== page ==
But on the other hand, this out-migration had an overall negative effect on Catholic populations in Chicago, including in Black communities. The population of the Archdiocese of Chicago, which covers Cook and Lake Counties, shifted from seventy-seven percent living in the city in 1950 to forty-six percent in 2010, while the population in the Cook County suburbs grew in that time from nineteen to forty-two percent. And when these white Catholic families left the city, they took their finances with them, causing many parishes to struggle economically—including predominantly Black ones. This movement to the suburbs in recent years especially, and the resulting redistribution or loss of resources, has been a factor in the Archdiocese’s severe budgets cuts since 2012—a year they were operating in the red by $40 million. Other changes also affected parishes’ finances, including the decrease in women becoming nuns. Their role as Catholic school teachers was filled by laypeople, who cost more to employ. Beverly Carroll, the founding director for the Secretariat of African-American Catholics, told the National Catholic Reporter in 1998 that there hasn’t been a “mass exodus” of Black Catholics from the Catholic community—but even then she recognized that there had been a steady decline due to systemic racism and parishioners feeling like their needs weren’t being met.
As one of the parishes that was ultimately affected by all these factors, St. Columbanus had to close its school to form the Augustus Tolton Catholic Academy. Though St. Columbanus was in the thick of things in the neighborhood, at 71st Street and Calumet Avenue, it had a small-town, family feel, and when it closed, its traditions and history went with it.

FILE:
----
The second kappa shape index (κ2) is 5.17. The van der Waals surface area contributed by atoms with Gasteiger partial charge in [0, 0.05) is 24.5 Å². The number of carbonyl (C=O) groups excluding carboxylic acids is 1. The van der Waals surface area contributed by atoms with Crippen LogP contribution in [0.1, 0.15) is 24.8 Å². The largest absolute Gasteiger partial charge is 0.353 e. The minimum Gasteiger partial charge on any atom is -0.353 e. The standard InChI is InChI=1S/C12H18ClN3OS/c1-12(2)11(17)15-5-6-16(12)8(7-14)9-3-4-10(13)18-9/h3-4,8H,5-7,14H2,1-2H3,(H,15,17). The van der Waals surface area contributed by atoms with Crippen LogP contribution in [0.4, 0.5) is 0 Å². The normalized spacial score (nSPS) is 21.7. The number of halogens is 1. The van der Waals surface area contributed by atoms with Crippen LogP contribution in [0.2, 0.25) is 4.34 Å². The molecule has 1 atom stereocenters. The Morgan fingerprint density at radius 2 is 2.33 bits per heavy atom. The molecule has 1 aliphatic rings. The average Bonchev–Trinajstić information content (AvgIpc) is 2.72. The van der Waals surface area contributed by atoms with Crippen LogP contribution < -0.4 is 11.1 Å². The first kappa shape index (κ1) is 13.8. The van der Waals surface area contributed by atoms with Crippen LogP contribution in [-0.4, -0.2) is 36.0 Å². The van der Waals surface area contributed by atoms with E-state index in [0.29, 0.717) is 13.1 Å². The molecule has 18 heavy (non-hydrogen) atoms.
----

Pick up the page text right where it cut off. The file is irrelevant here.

An essential element to the formula of excellence St. Columbanus School had for the last forty-five years was Principal Sandra E. Wilson. Ask anyone who’s dealt with St. Columbanus, or “St. C.” as it is affectionately called, and they will know who Mrs. Wilson is. She first attended St. Columbanus Church when she went to a Midnight Mass in 1959, and she was so impressed with the ceremony and religion that she converted to Catholicism in 1960. She has been associated with St. Columbanus ever since; in 1976, she became the school’s first principal who was an African-American layperson. When asked what her biggest takeaway is after working in the field for so long, Wilson said, “I’ve always felt guided by God. The reward of this field is to have a positive impact on a young person’s life, and I feel I’ve done that.”
Though the closing of St. C is the end of an era, Augustus Tolton Catholic Academy signals a new season in not only the Black Catholic community in Chicago, but in the Catholic community as a whole. While there has been a decades-long decline in Catholic school enrollment numbers, new Archdiocesan superintendent Jim Rigg expects a change in the near future. He told the Sun-Times that he’s ready to overhaul the largest Catholic school system in the country with a “strategic plan” that “represents growth and expansion and optimism.” Its five focuses are financial vitality, academic excellence, leadership, governance, and Catholic identity—all of which are emphasized in the information on Tolton’s website, particularly its mission statement.
Cain-Cauley, the 1980 alumna, has two sons who graduated from Augustus Tolton, and she thinks the difference between this reincarnation and St. Columbanus is that Tolton Academy lacks “unity.” The parents stick to their own cliques, she said, and there’s an “us vs. them” mentality between the parents of students from the two schools. Academically, however, the school is well-equipped to prepare students for today’s high-tech world—Tolton is the first Catholic elementary school in Chicago to incorporate a STREAM curriculum. Wilson herself sees Tolton’s curriculum as an exciting new direction for the school and a source of hope—an opinion she’s formed firsthand, by volunteering at the school for the past year and a half. The closing of St. Columbanus may be the end of an era of community vitality and sense of family, but the opening of Augustus Tolton Catholic Academy is the renewal of the school’s original spirit and academic direction.